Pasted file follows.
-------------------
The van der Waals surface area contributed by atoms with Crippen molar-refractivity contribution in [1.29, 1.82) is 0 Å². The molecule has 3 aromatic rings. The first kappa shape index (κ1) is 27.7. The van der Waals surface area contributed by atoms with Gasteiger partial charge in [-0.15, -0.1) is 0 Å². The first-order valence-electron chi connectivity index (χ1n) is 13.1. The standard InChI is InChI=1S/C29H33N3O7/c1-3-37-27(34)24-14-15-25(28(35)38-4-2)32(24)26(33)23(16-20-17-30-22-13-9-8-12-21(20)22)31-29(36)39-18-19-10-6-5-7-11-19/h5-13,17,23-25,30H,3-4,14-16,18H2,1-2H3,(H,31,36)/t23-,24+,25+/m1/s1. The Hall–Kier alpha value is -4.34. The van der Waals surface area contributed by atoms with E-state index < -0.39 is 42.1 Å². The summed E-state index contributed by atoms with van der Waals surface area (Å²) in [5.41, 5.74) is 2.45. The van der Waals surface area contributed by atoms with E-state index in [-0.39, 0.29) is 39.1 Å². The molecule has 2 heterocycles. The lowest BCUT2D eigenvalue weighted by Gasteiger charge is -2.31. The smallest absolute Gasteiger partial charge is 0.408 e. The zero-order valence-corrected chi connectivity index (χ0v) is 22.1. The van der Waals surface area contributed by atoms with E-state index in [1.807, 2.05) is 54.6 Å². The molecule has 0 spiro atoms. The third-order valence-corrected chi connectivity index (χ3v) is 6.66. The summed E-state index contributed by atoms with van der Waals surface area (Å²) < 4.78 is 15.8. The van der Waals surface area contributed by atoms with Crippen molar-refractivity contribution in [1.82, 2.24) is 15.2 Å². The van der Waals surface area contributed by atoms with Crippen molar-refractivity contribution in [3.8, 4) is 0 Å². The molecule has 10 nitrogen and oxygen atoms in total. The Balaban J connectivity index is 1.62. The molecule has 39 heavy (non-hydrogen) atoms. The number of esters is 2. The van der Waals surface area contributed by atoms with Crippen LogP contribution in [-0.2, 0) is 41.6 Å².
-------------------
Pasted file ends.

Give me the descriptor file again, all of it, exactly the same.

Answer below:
The van der Waals surface area contributed by atoms with Crippen molar-refractivity contribution in [1.29, 1.82) is 0 Å². The molecule has 3 aromatic rings. The first kappa shape index (κ1) is 27.7. The van der Waals surface area contributed by atoms with Gasteiger partial charge in [-0.15, -0.1) is 0 Å². The first-order valence-electron chi connectivity index (χ1n) is 13.1. The standard InChI is InChI=1S/C29H33N3O7/c1-3-37-27(34)24-14-15-25(28(35)38-4-2)32(24)26(33)23(16-20-17-30-22-13-9-8-12-21(20)22)31-29(36)39-18-19-10-6-5-7-11-19/h5-13,17,23-25,30H,3-4,14-16,18H2,1-2H3,(H,31,36)/t23-,24+,25+/m1/s1. The Hall–Kier alpha value is -4.34. The van der Waals surface area contributed by atoms with E-state index < -0.39 is 42.1 Å². The summed E-state index contributed by atoms with van der Waals surface area (Å²) in [5.41, 5.74) is 2.45. The van der Waals surface area contributed by atoms with E-state index in [-0.39, 0.29) is 39.1 Å². The molecule has 2 heterocycles. The lowest BCUT2D eigenvalue weighted by Gasteiger charge is -2.31. The smallest absolute Gasteiger partial charge is 0.408 e. The zero-order valence-corrected chi connectivity index (χ0v) is 22.1. The van der Waals surface area contributed by atoms with E-state index in [1.807, 2.05) is 54.6 Å². The molecule has 0 spiro atoms. The third-order valence-corrected chi connectivity index (χ3v) is 6.66. The summed E-state index contributed by atoms with van der Waals surface area (Å²) < 4.78 is 15.8. The van der Waals surface area contributed by atoms with Crippen molar-refractivity contribution in [1.82, 2.24) is 15.2 Å². The van der Waals surface area contributed by atoms with Crippen molar-refractivity contribution in [3.8, 4) is 0 Å². The molecule has 10 nitrogen and oxygen atoms in total. The Balaban J connectivity index is 1.62. The molecule has 39 heavy (non-hydrogen) atoms. The number of esters is 2. The van der Waals surface area contributed by atoms with Crippen LogP contribution in [-0.2, 0) is 41.6 Å².